Norwegian intelligence: Migrants arriving from Russia have espionage missions

Among the migrants who traveled from Russia to Norway through the Sturskug border crossing in 2015 were people who received assignments from foreign intelligence services.

The head of the Norwegian counterintelligence service (PST), Atle Tangen, stated this, according to NRK reports.

“We found out that foreign services sent people on (spy) missions,” the head of counterintelligence said in his podcast.

Tangen confirmed in comments to NRK that the PST had not previously made this information public but did not disclose the fate of the exposed spies.

He said these people received different treatment without mentioning their nationality. “I don’t want to say anything about their nationality,” he said.

“I don’t want to use the term spies to describe those we discovered. These were not intelligence agents in the traditional sense, but people who had been tricked or threatened by intelligence organizations into carrying out assignments for them. This shows the challenges we face and the methods that are being used. This is still a real issue”.

Atle Tangen, Head of Norwegian counterintelligence service

“Illegal intelligence against refugees and the recruitment of refugees traveling to Norway to make them conduct illegal intelligence here are still relevant. For this reason, we cannot go into more detail about this at this time”.

Atle Tangen, Head of Norwegian counterintelligence service

In 2015, Syrians, Afghans, and Iraqis, among others, were arriving by the hundreds every week on bicycles to the Norwegian border from Russia in search of asylum.

According to documents NRK has obtained from the Norwegian Police Immigration Service (PU), the total number of asylum seekers who crossed the border in 2015 was 5,464.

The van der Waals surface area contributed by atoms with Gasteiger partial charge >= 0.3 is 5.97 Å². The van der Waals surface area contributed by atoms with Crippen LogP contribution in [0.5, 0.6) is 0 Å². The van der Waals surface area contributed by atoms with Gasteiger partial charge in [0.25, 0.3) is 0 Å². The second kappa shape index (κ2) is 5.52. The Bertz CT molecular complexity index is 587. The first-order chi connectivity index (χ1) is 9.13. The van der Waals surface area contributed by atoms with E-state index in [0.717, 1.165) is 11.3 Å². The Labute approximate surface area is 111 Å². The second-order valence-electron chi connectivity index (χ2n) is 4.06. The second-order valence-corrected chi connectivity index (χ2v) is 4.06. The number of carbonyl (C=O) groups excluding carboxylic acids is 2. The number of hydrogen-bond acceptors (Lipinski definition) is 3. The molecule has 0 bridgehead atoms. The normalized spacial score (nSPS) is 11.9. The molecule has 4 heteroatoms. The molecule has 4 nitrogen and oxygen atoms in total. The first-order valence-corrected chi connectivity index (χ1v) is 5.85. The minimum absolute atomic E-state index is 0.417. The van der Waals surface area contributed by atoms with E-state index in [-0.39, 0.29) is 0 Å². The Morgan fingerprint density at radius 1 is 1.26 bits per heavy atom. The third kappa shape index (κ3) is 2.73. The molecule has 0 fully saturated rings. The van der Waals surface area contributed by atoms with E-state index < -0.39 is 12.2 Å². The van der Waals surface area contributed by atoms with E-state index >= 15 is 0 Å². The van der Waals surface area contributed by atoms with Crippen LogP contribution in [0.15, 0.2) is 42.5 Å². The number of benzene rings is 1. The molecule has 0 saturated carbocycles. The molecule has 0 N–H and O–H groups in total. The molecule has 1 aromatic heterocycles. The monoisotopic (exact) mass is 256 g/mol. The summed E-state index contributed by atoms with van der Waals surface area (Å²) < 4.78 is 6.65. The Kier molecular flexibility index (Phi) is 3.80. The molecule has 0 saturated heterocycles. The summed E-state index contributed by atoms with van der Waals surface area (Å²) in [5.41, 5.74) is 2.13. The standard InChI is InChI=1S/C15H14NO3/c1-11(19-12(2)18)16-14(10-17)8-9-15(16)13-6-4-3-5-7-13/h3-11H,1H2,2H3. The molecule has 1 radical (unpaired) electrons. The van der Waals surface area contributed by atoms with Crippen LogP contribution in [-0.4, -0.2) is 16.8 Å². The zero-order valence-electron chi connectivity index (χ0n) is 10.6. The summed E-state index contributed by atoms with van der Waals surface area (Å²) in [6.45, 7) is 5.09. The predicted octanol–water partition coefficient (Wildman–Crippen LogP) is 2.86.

“You have to go through three border crossings with checks at each post before you reach the Norwegian border crossing. In the north, it’s no secret that there are military areas, so they have extra good control over who is in the area. They keep a close eye on who is moving in the area. So many people have not been able to get to the border without the FSB’s will and knowledge.”

Atle Tangen, Head of Norwegian counterintelligence service

Earlier, the Latvian State Security Service detained a Russian citizen suspected of spying for Russian intelligence services.

Before that, a court in Poland found 14 citizens of Russia, Belarus, and Ukraine guilty of preparing sabotage in favor of Moscow as part of a spy group.

In November, Polish authorities charged sixteen defendants with espionage, which involved preparing to blow up trains carrying humanitarian aid to Ukraine and conducting surveillance of military and critical infrastructure facilities.

Polish media reports state that Maxim S., a Russian hockey player for a Polish club from Sosnowiec who was arrested in June, is among the convicts, along with two Ukrainian lawyers and a political scientist, a French teacher, a pharmacist, and a software engineer.

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